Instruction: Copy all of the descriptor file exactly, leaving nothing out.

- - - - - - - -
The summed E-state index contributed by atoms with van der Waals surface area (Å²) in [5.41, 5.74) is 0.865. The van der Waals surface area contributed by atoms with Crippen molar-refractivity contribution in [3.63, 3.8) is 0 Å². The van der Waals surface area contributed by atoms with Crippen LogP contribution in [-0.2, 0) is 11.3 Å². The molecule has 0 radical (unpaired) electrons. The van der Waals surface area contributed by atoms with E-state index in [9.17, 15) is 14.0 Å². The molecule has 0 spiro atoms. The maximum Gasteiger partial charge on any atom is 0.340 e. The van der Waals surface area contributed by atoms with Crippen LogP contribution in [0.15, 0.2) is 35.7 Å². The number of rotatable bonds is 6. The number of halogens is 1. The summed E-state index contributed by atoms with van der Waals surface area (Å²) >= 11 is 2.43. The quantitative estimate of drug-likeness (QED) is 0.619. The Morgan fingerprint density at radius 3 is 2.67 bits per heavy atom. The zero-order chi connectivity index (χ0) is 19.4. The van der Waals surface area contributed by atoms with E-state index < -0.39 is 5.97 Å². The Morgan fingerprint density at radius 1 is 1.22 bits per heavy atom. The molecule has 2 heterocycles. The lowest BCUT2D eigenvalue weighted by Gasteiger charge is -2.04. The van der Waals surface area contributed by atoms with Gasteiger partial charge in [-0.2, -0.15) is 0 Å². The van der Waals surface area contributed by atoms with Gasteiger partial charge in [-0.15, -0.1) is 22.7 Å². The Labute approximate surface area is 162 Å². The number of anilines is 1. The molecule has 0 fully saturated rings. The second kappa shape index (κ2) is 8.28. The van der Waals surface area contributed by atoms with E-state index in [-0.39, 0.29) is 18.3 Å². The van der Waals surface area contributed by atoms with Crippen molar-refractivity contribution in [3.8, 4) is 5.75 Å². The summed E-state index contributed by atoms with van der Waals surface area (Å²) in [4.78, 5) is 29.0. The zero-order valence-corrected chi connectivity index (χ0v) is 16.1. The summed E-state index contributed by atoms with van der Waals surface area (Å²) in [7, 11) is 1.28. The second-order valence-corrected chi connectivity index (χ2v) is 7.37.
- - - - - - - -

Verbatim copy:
The summed E-state index contributed by atoms with van der Waals surface area (Å²) in [5.41, 5.74) is 0.865. The van der Waals surface area contributed by atoms with Crippen molar-refractivity contribution in [3.63, 3.8) is 0 Å². The van der Waals surface area contributed by atoms with Crippen LogP contribution in [-0.2, 0) is 11.3 Å². The molecule has 0 radical (unpaired) electrons. The van der Waals surface area contributed by atoms with E-state index in [9.17, 15) is 14.0 Å². The molecule has 0 spiro atoms. The maximum Gasteiger partial charge on any atom is 0.340 e. The van der Waals surface area contributed by atoms with Crippen LogP contribution in [0.15, 0.2) is 35.7 Å². The number of rotatable bonds is 6. The number of halogens is 1. The summed E-state index contributed by atoms with van der Waals surface area (Å²) >= 11 is 2.43. The quantitative estimate of drug-likeness (QED) is 0.619. The Morgan fingerprint density at radius 3 is 2.67 bits per heavy atom. The zero-order chi connectivity index (χ0) is 19.4. The van der Waals surface area contributed by atoms with E-state index < -0.39 is 5.97 Å². The Morgan fingerprint density at radius 1 is 1.22 bits per heavy atom. The molecule has 2 heterocycles. The lowest BCUT2D eigenvalue weighted by Gasteiger charge is -2.04. The van der Waals surface area contributed by atoms with Gasteiger partial charge in [-0.2, -0.15) is 0 Å². The van der Waals surface area contributed by atoms with Gasteiger partial charge in [-0.15, -0.1) is 22.7 Å². The Labute approximate surface area is 162 Å². The number of anilines is 1. The molecule has 0 fully saturated rings. The second kappa shape index (κ2) is 8.28. The van der Waals surface area contributed by atoms with E-state index in [-0.39, 0.29) is 18.3 Å². The van der Waals surface area contributed by atoms with Crippen molar-refractivity contribution in [3.8, 4) is 5.75 Å². The summed E-state index contributed by atoms with van der Waals surface area (Å²) in [4.78, 5) is 29.0. The zero-order valence-corrected chi connectivity index (χ0v) is 16.1. The summed E-state index contributed by atoms with van der Waals surface area (Å²) in [7, 11) is 1.28. The second-order valence-corrected chi connectivity index (χ2v) is 7.37.